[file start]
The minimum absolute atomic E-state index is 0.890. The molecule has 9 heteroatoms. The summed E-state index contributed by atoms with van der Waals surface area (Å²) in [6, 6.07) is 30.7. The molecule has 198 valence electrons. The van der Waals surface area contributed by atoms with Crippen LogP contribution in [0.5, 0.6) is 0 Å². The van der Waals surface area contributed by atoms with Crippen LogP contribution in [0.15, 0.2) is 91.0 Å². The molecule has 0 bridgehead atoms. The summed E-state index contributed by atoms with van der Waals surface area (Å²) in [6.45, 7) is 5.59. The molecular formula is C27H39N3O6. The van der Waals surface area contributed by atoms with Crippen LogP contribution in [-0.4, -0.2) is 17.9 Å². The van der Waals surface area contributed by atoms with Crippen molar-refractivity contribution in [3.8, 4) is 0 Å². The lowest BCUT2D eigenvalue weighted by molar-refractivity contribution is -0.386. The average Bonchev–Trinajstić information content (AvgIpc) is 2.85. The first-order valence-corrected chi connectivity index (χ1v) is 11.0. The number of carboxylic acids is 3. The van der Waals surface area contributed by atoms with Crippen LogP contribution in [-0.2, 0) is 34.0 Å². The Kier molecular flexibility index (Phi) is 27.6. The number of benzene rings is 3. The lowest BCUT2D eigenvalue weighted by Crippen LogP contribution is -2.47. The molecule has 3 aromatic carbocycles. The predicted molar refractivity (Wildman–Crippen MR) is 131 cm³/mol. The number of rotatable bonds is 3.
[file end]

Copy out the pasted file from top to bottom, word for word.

The minimum absolute atomic E-state index is 0.890. The molecule has 9 heteroatoms. The summed E-state index contributed by atoms with van der Waals surface area (Å²) in [6, 6.07) is 30.7. The molecule has 198 valence electrons. The van der Waals surface area contributed by atoms with Crippen LogP contribution in [0.5, 0.6) is 0 Å². The van der Waals surface area contributed by atoms with Crippen LogP contribution in [0.15, 0.2) is 91.0 Å². The molecule has 0 bridgehead atoms. The summed E-state index contributed by atoms with van der Waals surface area (Å²) in [6.45, 7) is 5.59. The molecular formula is C27H39N3O6. The van der Waals surface area contributed by atoms with Crippen LogP contribution in [-0.4, -0.2) is 17.9 Å². The van der Waals surface area contributed by atoms with Crippen molar-refractivity contribution in [3.8, 4) is 0 Å². The lowest BCUT2D eigenvalue weighted by molar-refractivity contribution is -0.386. The average Bonchev–Trinajstić information content (AvgIpc) is 2.85. The first-order valence-corrected chi connectivity index (χ1v) is 11.0. The number of carboxylic acids is 3. The van der Waals surface area contributed by atoms with Crippen LogP contribution in [-0.2, 0) is 34.0 Å². The Kier molecular flexibility index (Phi) is 27.6. The number of benzene rings is 3. The lowest BCUT2D eigenvalue weighted by Crippen LogP contribution is -2.47. The molecule has 3 aromatic carbocycles. The predicted molar refractivity (Wildman–Crippen MR) is 131 cm³/mol. The number of rotatable bonds is 3.